BY: Gerry Cantlon, Howlings
Hartford, CT – The XL Center has been under enormous pressure inside its own walls for the past seven years. Its operating systems are failing one-by-one and from the outside its future is being hotly debated.
The past six weeks have seen the promises of the SCI report regarding options as to whether or not to build a new facility or not taking a couple of had, right crosses to the jaw.
Last Monday, the state budget committee announced that $500,000 will be cut from the XL Center budget over the next two years – each year – as the state tries to deal with a ballooning deficit which, the last number tossed around was between $1.4 and $1.6 billion each over the next two years.
The XL Center building is bleeding red ink to the tune of a million dollars per year.
These numbers were not exactly music to the ears of the CRDA and its Executive Director Mike Freimuth who’s in the midst of a series of very complicated high stakes negotiations on several fronts.
“No question, it is a significant budget cut,” Friemuth said. “The more you cut, the more it hurts your ability to perform the operation of the building.
“When your is operating one to two million dollars a year in the red to start, when the CDA was here now you don’t have those Whaler exit fees or Northland to cover your debts and the marketplace that has changed dramatically over the years.
“A big example, we had lower energy costs because the HVAC wasn’t functioning optimally. Since then, we now have more HVAC running (because of the renovations) than they have had in years. Our electric bill has shot up. That’s an expense that isn’t going down.”
There could be some serious short term effects as a result. “Staff vacancies are likely not to be filled and layoffs are a possibility. We have to deal with how to handle the red ink. We are projecting a deficit between $500,000-$750,000 for this year, so we have brought it down – that’s a good thing.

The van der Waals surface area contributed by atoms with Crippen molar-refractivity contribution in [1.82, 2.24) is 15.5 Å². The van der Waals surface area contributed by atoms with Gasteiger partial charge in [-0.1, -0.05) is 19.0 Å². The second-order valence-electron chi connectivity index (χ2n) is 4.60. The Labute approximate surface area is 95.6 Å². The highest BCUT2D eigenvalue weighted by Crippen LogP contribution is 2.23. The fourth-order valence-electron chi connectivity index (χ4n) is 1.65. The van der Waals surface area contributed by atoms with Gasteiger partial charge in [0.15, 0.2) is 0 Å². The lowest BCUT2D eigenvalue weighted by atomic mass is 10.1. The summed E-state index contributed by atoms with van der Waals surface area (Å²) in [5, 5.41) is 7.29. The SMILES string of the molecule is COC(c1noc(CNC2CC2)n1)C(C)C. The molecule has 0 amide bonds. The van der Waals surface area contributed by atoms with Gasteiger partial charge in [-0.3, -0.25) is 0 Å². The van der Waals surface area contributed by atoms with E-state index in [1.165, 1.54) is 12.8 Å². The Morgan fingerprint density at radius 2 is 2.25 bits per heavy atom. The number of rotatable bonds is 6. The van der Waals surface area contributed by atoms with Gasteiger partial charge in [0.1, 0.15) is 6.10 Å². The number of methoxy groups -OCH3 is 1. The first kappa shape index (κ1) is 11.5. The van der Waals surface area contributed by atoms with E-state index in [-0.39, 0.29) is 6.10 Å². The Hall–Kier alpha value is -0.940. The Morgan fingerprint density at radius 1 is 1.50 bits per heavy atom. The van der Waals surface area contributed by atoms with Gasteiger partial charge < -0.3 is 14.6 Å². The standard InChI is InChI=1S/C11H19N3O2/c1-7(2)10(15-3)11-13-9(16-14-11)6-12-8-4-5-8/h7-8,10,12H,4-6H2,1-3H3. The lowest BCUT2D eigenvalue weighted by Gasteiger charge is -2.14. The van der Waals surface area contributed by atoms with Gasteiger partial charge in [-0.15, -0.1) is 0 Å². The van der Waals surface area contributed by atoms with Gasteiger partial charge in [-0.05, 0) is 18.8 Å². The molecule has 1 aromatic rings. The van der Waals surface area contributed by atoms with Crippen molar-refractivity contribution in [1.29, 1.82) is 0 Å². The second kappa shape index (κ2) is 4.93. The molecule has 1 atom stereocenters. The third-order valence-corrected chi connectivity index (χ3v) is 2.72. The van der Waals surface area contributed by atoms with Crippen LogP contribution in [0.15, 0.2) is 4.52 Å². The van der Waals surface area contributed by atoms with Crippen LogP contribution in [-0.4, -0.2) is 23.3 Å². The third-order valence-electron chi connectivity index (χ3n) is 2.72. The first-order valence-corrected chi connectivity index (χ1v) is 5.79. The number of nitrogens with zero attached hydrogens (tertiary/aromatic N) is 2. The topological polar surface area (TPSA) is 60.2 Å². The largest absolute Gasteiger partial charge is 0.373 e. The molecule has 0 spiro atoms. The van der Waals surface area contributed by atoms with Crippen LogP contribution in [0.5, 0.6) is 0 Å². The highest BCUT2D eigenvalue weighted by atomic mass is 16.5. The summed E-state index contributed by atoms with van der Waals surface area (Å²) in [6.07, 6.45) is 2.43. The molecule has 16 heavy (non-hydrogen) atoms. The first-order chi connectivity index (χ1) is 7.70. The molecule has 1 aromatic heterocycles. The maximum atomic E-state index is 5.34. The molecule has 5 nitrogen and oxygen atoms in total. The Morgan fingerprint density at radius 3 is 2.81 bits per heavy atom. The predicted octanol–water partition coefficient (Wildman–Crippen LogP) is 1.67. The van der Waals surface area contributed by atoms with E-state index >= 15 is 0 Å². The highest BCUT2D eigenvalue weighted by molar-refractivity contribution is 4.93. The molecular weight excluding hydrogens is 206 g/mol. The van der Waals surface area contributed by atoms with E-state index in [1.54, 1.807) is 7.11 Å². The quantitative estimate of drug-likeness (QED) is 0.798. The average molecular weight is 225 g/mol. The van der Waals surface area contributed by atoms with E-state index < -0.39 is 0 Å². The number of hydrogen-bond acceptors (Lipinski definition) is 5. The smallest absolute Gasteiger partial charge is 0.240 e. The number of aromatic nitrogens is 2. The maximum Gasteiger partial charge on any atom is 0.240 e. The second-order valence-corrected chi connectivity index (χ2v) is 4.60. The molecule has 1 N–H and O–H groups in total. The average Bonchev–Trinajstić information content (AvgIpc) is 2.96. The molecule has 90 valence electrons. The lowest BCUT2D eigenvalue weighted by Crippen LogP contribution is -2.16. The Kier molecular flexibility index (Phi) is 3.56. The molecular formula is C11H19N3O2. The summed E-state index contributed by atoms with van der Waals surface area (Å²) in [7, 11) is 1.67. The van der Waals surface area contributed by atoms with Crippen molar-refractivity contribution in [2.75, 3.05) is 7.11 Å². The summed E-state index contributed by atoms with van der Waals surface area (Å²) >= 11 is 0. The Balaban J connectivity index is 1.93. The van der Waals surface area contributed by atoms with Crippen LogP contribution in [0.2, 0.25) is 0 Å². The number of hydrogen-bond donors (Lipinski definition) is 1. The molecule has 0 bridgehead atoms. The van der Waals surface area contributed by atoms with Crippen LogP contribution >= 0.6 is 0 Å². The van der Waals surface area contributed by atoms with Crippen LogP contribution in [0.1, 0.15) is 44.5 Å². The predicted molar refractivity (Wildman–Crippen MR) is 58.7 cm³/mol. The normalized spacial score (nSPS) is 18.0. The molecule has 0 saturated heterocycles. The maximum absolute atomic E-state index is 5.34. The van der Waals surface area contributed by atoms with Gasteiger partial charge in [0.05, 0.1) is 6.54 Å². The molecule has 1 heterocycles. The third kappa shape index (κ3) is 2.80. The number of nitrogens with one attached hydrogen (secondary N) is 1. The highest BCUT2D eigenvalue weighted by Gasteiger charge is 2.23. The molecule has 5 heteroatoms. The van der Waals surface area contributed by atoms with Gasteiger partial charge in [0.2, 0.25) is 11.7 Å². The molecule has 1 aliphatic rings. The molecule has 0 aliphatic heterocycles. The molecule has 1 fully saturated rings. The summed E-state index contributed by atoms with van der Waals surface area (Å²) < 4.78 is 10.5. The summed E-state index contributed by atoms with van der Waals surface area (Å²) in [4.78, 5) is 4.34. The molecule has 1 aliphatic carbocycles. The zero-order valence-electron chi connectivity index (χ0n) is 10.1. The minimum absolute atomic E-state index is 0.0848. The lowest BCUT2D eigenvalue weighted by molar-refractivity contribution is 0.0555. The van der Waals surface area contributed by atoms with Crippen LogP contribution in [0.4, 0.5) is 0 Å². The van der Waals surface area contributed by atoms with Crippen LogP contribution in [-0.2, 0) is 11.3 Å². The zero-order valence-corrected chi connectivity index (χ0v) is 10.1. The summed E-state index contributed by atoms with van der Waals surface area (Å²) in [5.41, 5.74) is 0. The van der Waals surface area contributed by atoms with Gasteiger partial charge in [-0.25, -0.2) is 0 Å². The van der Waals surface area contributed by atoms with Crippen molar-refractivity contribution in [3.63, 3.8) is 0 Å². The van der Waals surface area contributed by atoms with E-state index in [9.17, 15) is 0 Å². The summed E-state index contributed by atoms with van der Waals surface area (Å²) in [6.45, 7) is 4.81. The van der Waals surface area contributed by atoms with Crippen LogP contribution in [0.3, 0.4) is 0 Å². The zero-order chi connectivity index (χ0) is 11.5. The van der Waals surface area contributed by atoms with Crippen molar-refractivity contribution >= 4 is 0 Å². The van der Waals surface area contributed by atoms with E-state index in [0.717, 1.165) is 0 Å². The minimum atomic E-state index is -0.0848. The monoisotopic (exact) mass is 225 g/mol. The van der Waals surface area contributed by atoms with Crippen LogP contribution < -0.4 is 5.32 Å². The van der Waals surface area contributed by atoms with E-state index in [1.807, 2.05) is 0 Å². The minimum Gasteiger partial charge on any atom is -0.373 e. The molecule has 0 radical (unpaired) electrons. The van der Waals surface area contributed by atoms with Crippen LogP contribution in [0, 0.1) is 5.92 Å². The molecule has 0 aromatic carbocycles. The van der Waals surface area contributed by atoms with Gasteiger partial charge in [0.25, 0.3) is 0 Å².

“As I have said all along unless we reboot or rebuild the building, the question inevitably will become how can we continue to subsidize the building?
“Clearly, given the current budget climate it’s clear it will be tougher and we’re negotiating a new contract with the union in the building and that’s another important factor in the equation.”
The CRDA is engaging in conversations with Northland Corporation over the atrium portion of the XL Center. Northland still owns the Atrium despite serious delinquency on the loan it took out to purchase it.
The atrium is a critical piece of the puzzle in seeking to build a new XL Center. It is a big part in determining if it is the $250 or $500 million version because of any acquisition of the atrium and demolition costs on the current footprint of the building.
The current atrium discussions, however, are not the final status talks at all.
“Don’t even ask me that. At this point, we are seeking to try to get the operational portion (of the atrium) under one roof. We have had very good discussions with Northland. I would say we’re at about 90% of the way there. The final 10% is tough, but I think an agreement is possible.
“We have been working on the common area with them for more than a year and this also factors into the XL budget.”
It comes down to what the services are that are involved and what it’s worth. The other portion is a far more complicated land transaction that we will not touch until we have the funding in place on the (new) building,” Freimuth said with authority and a firm voice on the subject.